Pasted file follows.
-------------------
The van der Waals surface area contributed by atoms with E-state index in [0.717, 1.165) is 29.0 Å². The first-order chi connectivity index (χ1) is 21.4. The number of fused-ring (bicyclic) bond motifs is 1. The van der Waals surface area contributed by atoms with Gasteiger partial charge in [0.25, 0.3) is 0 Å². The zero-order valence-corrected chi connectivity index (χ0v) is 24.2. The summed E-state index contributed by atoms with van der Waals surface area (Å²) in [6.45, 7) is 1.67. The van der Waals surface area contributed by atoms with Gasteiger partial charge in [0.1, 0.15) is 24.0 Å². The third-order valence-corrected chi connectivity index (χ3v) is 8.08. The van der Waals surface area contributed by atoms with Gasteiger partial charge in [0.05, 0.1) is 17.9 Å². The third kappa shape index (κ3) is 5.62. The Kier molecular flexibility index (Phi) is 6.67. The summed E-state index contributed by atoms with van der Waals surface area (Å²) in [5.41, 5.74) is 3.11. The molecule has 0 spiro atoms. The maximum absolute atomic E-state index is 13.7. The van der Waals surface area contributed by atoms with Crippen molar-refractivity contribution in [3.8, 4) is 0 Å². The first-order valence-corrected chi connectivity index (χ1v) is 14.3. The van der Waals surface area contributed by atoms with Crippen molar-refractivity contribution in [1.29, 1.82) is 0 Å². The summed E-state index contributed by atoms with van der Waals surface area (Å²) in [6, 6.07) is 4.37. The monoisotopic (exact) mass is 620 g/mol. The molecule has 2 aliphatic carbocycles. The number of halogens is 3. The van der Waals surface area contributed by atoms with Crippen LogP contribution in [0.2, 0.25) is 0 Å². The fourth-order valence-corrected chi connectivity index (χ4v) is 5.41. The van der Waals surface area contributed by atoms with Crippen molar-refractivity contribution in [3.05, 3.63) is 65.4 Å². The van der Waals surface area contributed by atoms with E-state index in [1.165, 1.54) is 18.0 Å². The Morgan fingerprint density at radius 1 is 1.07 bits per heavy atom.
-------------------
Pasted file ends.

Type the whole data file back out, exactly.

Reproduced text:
The van der Waals surface area contributed by atoms with E-state index in [0.717, 1.165) is 29.0 Å². The first-order chi connectivity index (χ1) is 21.4. The number of fused-ring (bicyclic) bond motifs is 1. The van der Waals surface area contributed by atoms with Gasteiger partial charge in [0.25, 0.3) is 0 Å². The zero-order valence-corrected chi connectivity index (χ0v) is 24.2. The summed E-state index contributed by atoms with van der Waals surface area (Å²) in [6.45, 7) is 1.67. The van der Waals surface area contributed by atoms with Gasteiger partial charge in [0.1, 0.15) is 24.0 Å². The third-order valence-corrected chi connectivity index (χ3v) is 8.08. The van der Waals surface area contributed by atoms with Gasteiger partial charge in [0.05, 0.1) is 17.9 Å². The third kappa shape index (κ3) is 5.62. The Kier molecular flexibility index (Phi) is 6.67. The summed E-state index contributed by atoms with van der Waals surface area (Å²) in [5.41, 5.74) is 3.11. The molecule has 0 spiro atoms. The maximum absolute atomic E-state index is 13.7. The van der Waals surface area contributed by atoms with Crippen molar-refractivity contribution in [3.8, 4) is 0 Å². The first-order valence-corrected chi connectivity index (χ1v) is 14.3. The van der Waals surface area contributed by atoms with Crippen molar-refractivity contribution in [1.29, 1.82) is 0 Å². The summed E-state index contributed by atoms with van der Waals surface area (Å²) in [6, 6.07) is 4.37. The monoisotopic (exact) mass is 620 g/mol. The molecule has 2 aliphatic carbocycles. The number of halogens is 3. The van der Waals surface area contributed by atoms with Crippen LogP contribution in [0.2, 0.25) is 0 Å². The fourth-order valence-corrected chi connectivity index (χ4v) is 5.41. The van der Waals surface area contributed by atoms with Crippen molar-refractivity contribution in [3.05, 3.63) is 65.4 Å². The van der Waals surface area contributed by atoms with E-state index in [1.165, 1.54) is 18.0 Å². The Morgan fingerprint density at radius 1 is 1.07 bits per heavy atom.